NASA to Send an iPad to the Moon to Test Alexa in Space

nasa iPad Alexa moon

NASA is getting ready to send an iPad to the moon, but it won’t be in the hands of an astronaut. In fact, the mission will see the iPad taking the place of a human astronaut. See, the space agency wants to test Alexa in space, so NASA plans to send an iPad on a moon mission to accomplish that.

NASA Wants to Use the iPad to Test Alexa in Space

The next U.S. mission to the moon, courtesy of a rocket NASA calls its Space Launch System, will be an unmanned one. While its main objective is to demonstrate how well the rocket can undertake a future space journey with astronauts aboard, that’s not all it hopes to accomplish.

Along the way, NASA wants to examine how well Amazon’s Alexa voice assistant can operate in space. The idea behind the project, named Callisto, is to prove that the world of consumer technology can align with space exploration.

One challenge is that communications between Earth and the moon is too slow to effectively use Alexa’s typical cloud network. Instead, Callisto will use NASA’a Deep Space Network and a local database to help.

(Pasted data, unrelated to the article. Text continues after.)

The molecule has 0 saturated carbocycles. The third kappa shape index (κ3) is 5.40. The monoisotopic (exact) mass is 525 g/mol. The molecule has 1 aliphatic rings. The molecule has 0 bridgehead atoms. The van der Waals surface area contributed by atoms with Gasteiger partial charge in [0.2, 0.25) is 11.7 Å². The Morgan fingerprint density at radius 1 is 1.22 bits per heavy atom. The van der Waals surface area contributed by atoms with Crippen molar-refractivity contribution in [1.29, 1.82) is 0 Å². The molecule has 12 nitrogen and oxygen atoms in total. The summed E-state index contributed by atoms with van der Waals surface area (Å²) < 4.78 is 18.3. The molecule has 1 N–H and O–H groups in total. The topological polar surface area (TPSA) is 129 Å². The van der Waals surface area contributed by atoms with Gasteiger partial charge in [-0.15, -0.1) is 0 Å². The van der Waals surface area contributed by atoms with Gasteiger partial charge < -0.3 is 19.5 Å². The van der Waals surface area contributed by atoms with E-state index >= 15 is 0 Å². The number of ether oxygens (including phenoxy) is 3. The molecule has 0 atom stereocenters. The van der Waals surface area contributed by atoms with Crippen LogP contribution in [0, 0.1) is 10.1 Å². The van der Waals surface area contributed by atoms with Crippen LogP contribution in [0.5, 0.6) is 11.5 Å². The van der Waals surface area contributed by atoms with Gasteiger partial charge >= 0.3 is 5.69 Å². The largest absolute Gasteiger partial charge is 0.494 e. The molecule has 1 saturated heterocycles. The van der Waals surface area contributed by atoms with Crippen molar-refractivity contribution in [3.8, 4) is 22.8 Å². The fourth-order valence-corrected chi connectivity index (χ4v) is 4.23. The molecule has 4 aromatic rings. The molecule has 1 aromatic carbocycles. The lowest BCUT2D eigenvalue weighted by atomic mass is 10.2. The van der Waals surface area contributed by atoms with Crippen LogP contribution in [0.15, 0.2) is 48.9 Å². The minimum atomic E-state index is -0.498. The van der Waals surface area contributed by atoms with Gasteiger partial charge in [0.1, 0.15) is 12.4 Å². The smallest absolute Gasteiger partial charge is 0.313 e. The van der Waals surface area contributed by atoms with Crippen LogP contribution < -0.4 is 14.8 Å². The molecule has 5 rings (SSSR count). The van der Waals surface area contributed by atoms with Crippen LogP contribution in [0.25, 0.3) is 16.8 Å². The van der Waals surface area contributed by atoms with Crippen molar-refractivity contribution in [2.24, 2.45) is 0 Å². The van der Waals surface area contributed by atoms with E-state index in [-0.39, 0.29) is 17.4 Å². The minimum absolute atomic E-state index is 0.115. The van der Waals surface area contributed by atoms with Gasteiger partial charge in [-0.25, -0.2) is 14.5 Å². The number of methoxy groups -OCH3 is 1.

The difficulty is giving commands to Alexa without a human present. That’s where the iPad will come in, along with Cisco’s WebEx video conferencing technology.

Remotely Querying Alexa From 238,900 Miles Away

In essence, NASA will use the iPad like an astronaut to talk to Alexa in space. Various participants will throw questions at Alexa, or give it a task command, via the iPad. An attached camera and microphone tied into Mission Control will help broadcast it all.

The participants will appear on the tablet, their voices played through a designated speaker. In addition to the Callisto deep space network, the system uses Amazon’s Local Voice Control technology. This allows Alexa to function even when there’s little to no internet connectivity.

On the mission, Alexa will have access to real-time telemetry data. This will allow the participants to ask mission-specific questions, like, “Alexa, how fast is Orion (the rocket used for the Space Launch System) traveling?” Other possibilities could include checking the cabin temperature or controlling connected devices within the spacecraft like in-cabin lighting.

This isn’t the first time Apple’s devices have been pegged for space missions. NASA’s Perseverance Rover actually runs on a modified iMac G3 processor. Still, I think it’s pretty cool that the next “astronaut” to travel to the moon will be an iPad. NASA does plan on sending humans to the moon again, including the first black person and the first female, but that’s not until 2024.

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